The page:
What is Cao Dai? Well, it is a religion and it’s a new one on me. They have a big, gaudy temple, about 3 million followers, and it’s Christmas Eve. What the heck…I’m down. Let me in!
And they did. I was given the royal treatment, toured around the grounds and through the temple, and had all my questions answered (even if I only understood about one word in five). I was also invited to attend their mass at midnight on Christmas Eve.
Cao Dai isn’t just new to me, it’s relatively new to the world. And I happen to be here on a very special day. 89 years ago today, God spoke to directly to three men, who, ten months later, officially established the Cao Dai religion.
In it’s simplest form (and my simplistic understanding), Cao Dai is an amalgam of various established religions and beliefs systems. Take the ‘pretty parts’ of these faiths and put them in blender. It’s not unlike how the “Divine Comedy” by Dante Alighieri unified the various languages of Italy.
Imagine if someone today started preaching that Jesus, Muhammad, and Buddha were all life-long pals. Then they took the best parts of each of their teachings and mashed them together into a new story. This is my analogy for Cao Dai. The main ingredients of the Cao Dai smoothie are Christianity, Taoism, Buddhism, Confucianism, and various other schools of thought such as cosmology. Their flag, and colors worn by the elders, are Red, Blue, and Yellow (representing Confucianism, Taoism, and Buddhism respectively).
Social anthropologists think, whether by design or happenstance, the marriage of familiar religions, stories, and traditions are responsible for unifying diverse and sometimes adversarial religious sects present in Vietnam in the early 1900s.
In one of (Cao Dai) God’s early messages to his disciples, he said, “Formerly people of the world lacked means of transportation; therefore they did not know each other… Nowadays, all parts of the world are explored: humanity, knowing itself better aspires to real peace. But because of the very multiplicity of religions, humanity does not always live in harmony. That is why I decided to unite all these religions into One, to bring them back to the primordial unity.” Not a bad message, really.
The highest power in Cao Daism is God, yet Buddha sits atop the temple. Three ‘saints’ are featured in a painting in the entryway of every Cao Dai temple; they are: the founder of the Republic of China Sun Yat-Sen, the poet Victor Hugo and Vietnamese Professor Nguyen Binh Khiem. Someone, please, explain that one to me….
But that’s not the only mystery to me, in fact, everything about this place is a mystery to me. Men and women are equal in every way, except that they must enter through different doors, women cannot hold the highest positions, and Divine Eye is the left eye, representing the Yin, or the male – God’s eye (yes, God is a man). There are doors through which no person can enter, they are reserved for spirits to come and go as they please. There are dragons everywhere. They repeatedly referred to their temple as the Vietnamese Vatican. They embrace Buddhism as one of their three pillars, but strive to break free of reincarnation and reject the idea of suffering.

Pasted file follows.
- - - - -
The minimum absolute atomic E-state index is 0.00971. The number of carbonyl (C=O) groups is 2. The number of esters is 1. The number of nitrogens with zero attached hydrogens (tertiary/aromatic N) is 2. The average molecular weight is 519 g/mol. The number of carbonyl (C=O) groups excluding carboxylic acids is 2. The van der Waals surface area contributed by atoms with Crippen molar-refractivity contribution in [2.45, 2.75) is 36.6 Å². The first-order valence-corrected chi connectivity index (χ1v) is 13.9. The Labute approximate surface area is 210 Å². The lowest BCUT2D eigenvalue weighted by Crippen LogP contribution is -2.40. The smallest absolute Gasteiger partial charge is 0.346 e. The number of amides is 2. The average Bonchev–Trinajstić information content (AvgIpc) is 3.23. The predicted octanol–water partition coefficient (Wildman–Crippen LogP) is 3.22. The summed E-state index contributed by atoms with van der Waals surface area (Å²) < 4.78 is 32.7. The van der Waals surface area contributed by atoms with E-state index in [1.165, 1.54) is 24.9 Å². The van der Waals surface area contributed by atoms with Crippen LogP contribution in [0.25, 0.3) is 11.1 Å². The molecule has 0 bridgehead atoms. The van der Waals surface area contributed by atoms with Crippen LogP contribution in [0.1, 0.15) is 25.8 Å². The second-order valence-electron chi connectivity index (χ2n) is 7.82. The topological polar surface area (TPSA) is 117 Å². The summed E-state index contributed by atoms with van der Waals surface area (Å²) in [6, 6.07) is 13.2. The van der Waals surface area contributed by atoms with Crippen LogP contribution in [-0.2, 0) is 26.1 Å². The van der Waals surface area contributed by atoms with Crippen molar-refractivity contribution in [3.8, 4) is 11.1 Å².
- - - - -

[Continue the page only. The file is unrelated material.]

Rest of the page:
Frankly, I don’t understand any of it, but appreciate the ideal of unifying different beliefs in a peaceful manner. I won’t attempt to explain Cao Dai any more as I would only further expose my ignorance. But I do thank the people of the Temple for their warm welcome, their generous hospitality in touring me around their property, and attempts to answer my inane questions.
The only other thing I will mention is their prolific use of colors and the vast array of imagery. It is impossible to sleep through one of their services, the dragons scare me and the colors make Disney seem monochromatic.
But I am left with one burning question: what happens to me when I (Cao) die? Well, there are 36 levels of heaven and ten of hell. There are various realms of each; there are 72 planets (Earth is number 68), 3.000 worlds, four great cosmic regions, and reincarnation (unless you can escape it by being super good, I suppose).
There, that clears it all up for me. How about you?
note: before someone sends me a lengthy email telling me just how wrong I was on so many points, just send me a reading list. I do not profess to be an expert and do not wish to make light of anyone’s beliefs. Thanks.